Michael Battalio

Friday, December 11, 2015

Serious conversations (part 66): What is science - part 4

This series is a continuation of my conversations with an atheist friend of mine.  These are my edited responses from that conversation.  The sixty-third – sixty-ninth entries deal with the nature of science.

We are exploring what exactly is science in this subseries.  So far we’ve given a formal definition of science (a systematic observation of nature to elucidate facts with the goal of describing laws or formulae to generalize some phenomena), we’ve considered the evolution of science and its current ubiquity.  Now we take specific examples to consider who exactly is a scientist.

I would consider a detective a scientist.  This one really caused me to think, because at first I was torn over the requirement that the scientist must uncover some fundamental truth about nature or the universe.  But, if am to consider a social scientist a scientist, I must consider a detective a scientist as a detective is solving problems created by other humans.  A social scientist ascertains how humans change and are changed by the environment; similarly, as crimes must be committed by humans it could be argued a detective is part social scientist.  Additionally, I imagine the scientific method is oft applied in testing hypotheses by detectives.  It seems more obvious to me that a medical doctor is a scientist.
What about an historian?  I think history is a type of science, though I put it on the low end of the science hierarchy and almost in a wing of its own.  History is a unique subject in that it is not defined by laws or truths but is merely the description of how those laws were made manifest in the past.  Historians use the scientific method to study history.  Evidence is collected from artifacts and records to understand what happened and why.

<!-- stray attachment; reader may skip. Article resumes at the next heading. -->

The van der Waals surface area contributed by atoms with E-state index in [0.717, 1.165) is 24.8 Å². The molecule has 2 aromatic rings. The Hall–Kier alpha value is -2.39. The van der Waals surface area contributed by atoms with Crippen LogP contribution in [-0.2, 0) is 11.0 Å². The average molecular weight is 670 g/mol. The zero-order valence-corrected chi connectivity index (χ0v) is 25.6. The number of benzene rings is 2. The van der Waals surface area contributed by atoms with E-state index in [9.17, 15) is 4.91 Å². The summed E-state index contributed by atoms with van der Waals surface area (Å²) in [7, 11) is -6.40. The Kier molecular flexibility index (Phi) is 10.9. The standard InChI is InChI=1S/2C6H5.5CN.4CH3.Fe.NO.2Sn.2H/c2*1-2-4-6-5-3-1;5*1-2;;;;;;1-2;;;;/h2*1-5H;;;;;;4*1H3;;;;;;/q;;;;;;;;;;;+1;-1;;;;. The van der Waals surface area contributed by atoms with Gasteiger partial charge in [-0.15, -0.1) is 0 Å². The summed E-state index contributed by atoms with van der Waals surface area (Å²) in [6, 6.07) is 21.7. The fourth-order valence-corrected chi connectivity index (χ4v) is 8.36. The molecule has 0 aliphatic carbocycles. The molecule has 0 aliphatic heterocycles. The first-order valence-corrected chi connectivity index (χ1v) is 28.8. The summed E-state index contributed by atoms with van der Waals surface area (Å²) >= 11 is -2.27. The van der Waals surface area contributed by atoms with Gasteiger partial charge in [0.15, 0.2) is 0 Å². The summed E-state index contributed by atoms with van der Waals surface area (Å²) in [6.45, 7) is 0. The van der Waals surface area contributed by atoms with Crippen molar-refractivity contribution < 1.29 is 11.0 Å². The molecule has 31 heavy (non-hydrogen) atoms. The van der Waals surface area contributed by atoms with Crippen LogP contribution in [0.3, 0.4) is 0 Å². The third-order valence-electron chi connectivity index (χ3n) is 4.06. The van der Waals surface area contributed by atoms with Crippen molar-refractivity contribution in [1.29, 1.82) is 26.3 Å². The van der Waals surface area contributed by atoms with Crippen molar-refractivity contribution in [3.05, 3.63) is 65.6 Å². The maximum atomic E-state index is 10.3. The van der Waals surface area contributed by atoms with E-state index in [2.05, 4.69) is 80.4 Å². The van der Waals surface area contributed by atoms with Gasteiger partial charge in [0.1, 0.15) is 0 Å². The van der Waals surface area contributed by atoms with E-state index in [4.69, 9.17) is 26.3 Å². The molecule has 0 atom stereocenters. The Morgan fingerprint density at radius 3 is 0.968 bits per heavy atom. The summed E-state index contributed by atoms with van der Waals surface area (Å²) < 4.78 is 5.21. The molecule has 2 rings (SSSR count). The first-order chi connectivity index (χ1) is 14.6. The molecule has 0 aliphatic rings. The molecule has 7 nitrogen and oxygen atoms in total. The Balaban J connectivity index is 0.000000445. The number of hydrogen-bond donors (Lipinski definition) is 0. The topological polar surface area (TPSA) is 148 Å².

Can a machine be a scientist?  For now I would say no.  There aren’t machines that are smart enough to perform the discovery required to be a scientist.  Machines can only do what they are told to do.  They can’t act on new information by drawing inferences or conclusions.  I suspect I will have to change my answer in a few years/decades as artificial intelligence becomes more adaptive.  It could very well be that the singularity could be defined by when machines become better scientists than humans.  For all I know I could be one of the last generations of human scientists because the speed with which computers can perform science will be so much great than humans.  We will never be able to keep up, assuming we can actually program a computer to adapt as it would be needed to perform science.

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